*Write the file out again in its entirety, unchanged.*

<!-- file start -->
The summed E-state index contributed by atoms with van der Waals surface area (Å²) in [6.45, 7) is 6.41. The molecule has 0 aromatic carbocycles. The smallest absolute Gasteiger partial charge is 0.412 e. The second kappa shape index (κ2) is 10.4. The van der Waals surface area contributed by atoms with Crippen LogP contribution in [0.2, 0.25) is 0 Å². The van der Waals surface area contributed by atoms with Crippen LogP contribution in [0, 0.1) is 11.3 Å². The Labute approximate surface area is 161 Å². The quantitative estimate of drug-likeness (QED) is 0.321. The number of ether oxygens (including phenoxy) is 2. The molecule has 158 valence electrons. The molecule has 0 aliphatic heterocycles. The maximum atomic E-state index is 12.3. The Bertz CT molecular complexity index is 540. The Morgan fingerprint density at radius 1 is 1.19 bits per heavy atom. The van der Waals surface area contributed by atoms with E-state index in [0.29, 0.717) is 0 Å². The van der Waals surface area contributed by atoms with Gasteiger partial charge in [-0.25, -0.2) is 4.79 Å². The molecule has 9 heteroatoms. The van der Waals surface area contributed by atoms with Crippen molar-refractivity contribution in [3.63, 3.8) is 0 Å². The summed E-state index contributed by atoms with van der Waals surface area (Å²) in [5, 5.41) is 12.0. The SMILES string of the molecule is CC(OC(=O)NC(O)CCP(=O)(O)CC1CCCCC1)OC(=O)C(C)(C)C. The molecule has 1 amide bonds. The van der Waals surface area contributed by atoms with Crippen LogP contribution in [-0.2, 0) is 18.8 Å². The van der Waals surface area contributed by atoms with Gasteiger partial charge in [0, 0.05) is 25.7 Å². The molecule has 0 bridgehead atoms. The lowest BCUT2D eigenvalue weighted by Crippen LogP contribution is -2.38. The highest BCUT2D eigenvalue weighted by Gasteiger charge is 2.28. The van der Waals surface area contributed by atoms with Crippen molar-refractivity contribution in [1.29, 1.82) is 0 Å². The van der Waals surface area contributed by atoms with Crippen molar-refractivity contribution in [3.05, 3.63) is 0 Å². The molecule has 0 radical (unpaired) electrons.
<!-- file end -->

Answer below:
The summed E-state index contributed by atoms with van der Waals surface area (Å²) in [6.45, 7) is 6.41. The molecule has 0 aromatic carbocycles. The smallest absolute Gasteiger partial charge is 0.412 e. The second kappa shape index (κ2) is 10.4. The van der Waals surface area contributed by atoms with Crippen LogP contribution in [0.2, 0.25) is 0 Å². The van der Waals surface area contributed by atoms with Crippen LogP contribution in [0, 0.1) is 11.3 Å². The Labute approximate surface area is 161 Å². The quantitative estimate of drug-likeness (QED) is 0.321. The number of ether oxygens (including phenoxy) is 2. The molecule has 158 valence electrons. The molecule has 0 aliphatic heterocycles. The maximum atomic E-state index is 12.3. The Bertz CT molecular complexity index is 540. The Morgan fingerprint density at radius 1 is 1.19 bits per heavy atom. The van der Waals surface area contributed by atoms with E-state index in [0.29, 0.717) is 0 Å². The van der Waals surface area contributed by atoms with Gasteiger partial charge in [-0.25, -0.2) is 4.79 Å². The molecule has 9 heteroatoms. The van der Waals surface area contributed by atoms with Crippen molar-refractivity contribution in [3.63, 3.8) is 0 Å². The summed E-state index contributed by atoms with van der Waals surface area (Å²) in [5, 5.41) is 12.0. The SMILES string of the molecule is CC(OC(=O)NC(O)CCP(=O)(O)CC1CCCCC1)OC(=O)C(C)(C)C. The molecule has 1 amide bonds. The van der Waals surface area contributed by atoms with Crippen LogP contribution in [-0.2, 0) is 18.8 Å². The van der Waals surface area contributed by atoms with Gasteiger partial charge in [0, 0.05) is 25.7 Å². The molecule has 0 bridgehead atoms. The lowest BCUT2D eigenvalue weighted by Crippen LogP contribution is -2.38. The highest BCUT2D eigenvalue weighted by Gasteiger charge is 2.28. The van der Waals surface area contributed by atoms with Crippen molar-refractivity contribution in [1.29, 1.82) is 0 Å². The van der Waals surface area contributed by atoms with Crippen molar-refractivity contribution in [3.05, 3.63) is 0 Å². The molecule has 0 radical (unpaired) electrons.